"It's something else," ALCS Most Valuable Player Lorenzo Cain said. "To go eight straight games and play the way we've been playing all postseason long? Amazing."
The Royals -- on this stage for the first time in 29 years -- are the first team in history to start the postseason with eight straight wins, topping the seven amassed by the 1976 Reds and 2007 Rockies. The only other team to win eight straight at any point in a singular postseason was the 2004 Red Sox, who came back from being down 3-0 in the ALCS against the Yankees and then swept the Cardinals in the World Series.
The Royals have won 11 in a row in the postseason if you count the three straight wins by the 1985 World Series-championship team, giving them the second-longest streak in history. The Yankees have notched 12 in a row twice, with three straight World Series sweeps in 1927, '28 and '32, and again during the 1998 and '99 postseasons.
"We're just on a one-track mind to win games," ace James Shields said. "We don't care if we win eight in a row. We don't care how we do it, as long as we win games. That's all that matters."
What's most amazing about the Royals' streak is how many close games they've pulled out. Wednesday's victory was their fourth one-run game in this run, to go along with their four extra-inning games and four games that were tied heading into the ninth inning.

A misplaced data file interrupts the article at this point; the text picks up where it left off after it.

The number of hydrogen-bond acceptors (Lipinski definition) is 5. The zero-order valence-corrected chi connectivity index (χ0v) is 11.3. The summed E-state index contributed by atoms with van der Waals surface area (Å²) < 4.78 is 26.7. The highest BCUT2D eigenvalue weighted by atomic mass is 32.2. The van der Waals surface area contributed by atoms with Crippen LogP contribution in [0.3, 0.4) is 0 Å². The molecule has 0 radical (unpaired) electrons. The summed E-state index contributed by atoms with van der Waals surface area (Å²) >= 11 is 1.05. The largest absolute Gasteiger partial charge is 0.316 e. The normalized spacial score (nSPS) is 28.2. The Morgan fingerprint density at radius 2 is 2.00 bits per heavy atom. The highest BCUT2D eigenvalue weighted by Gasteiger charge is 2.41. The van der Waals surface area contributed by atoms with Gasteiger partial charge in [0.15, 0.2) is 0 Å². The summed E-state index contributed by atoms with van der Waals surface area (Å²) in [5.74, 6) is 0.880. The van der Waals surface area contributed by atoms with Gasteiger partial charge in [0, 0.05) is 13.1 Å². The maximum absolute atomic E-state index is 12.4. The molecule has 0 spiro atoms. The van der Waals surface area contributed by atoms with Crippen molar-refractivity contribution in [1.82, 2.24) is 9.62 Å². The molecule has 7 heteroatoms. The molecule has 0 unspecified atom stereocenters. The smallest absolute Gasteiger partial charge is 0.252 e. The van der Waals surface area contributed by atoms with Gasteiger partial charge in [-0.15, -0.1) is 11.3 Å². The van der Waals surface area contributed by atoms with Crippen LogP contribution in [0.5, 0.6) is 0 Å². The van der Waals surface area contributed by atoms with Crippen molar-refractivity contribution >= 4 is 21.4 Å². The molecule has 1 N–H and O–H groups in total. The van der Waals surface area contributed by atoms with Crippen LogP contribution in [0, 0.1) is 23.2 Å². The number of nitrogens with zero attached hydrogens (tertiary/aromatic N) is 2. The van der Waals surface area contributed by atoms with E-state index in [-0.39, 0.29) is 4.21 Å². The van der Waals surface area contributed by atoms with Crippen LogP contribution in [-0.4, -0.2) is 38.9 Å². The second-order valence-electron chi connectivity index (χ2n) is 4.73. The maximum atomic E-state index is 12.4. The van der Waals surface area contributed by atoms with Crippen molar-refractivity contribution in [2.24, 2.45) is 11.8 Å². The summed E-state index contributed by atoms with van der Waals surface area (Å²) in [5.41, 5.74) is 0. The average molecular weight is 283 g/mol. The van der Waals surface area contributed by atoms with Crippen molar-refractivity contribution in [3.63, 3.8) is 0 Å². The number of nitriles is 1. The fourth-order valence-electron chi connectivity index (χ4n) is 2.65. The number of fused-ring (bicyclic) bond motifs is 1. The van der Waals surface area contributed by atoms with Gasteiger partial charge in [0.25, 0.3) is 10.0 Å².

And it all started with that AL Wild Card Game.
"Experience," as Cain said, "went out the window at that point."
The Royals overcame a four-run deficit in the eighth and a one-run deficit in the 12th in front of a sold-out home crowd desperate for their team to spill its season into October for the first time since 1985.
And they never looked back.
"The confidence went through the roof after that," Cain said. "We felt like that was a team that had been hot all year, probably one of the best teams in baseball, and to beat them, after that, we were definitely a confident group. It kind of showed."
It showed in the first two games of the AL Division Series at Angel Stadium, two contests that the Royals -- last in the Major Leagues in home runs during the regular season -- won on 11th-inning homers.
It showed in Game 3 of the ALDS at Kauffman Stadium, with the Royals scoring seven runs in the first four innings to run away with the game.
It showed in Game 1 of the ALCS in Baltimore, decided on 10th-inning homers by Alex Gordon and Mike Moustakas.
It showed in Game 2, decided on ninth-inning hits by Alcides Escobar and Cain.
And it showed in Games 3 and 4 in Kansas City, victories that encapsulated the true identity of this team.
Kansas City turned in some solid starting pitching (Jeremy Guthrie and then Jason Vargas), made a couple of body-sacrificing catches (Moustakas into the dugout suites and Gordon against the left-field wall), received some shutdown bullpen work by their devastating trio (Kelvin Herrera, Wade Davis and Greg Holland) and found ways to manufacture runs (Billy Butler's sac fly and then Cain's sac bunt).
Eight straight wins, by a team that twice found itself three outs from not even winning one.
"Nobody would have thought we would have done that, but we're doing it," Gordon said. "We're living in the moment, playing good baseball, and 12-0 would sound really nice."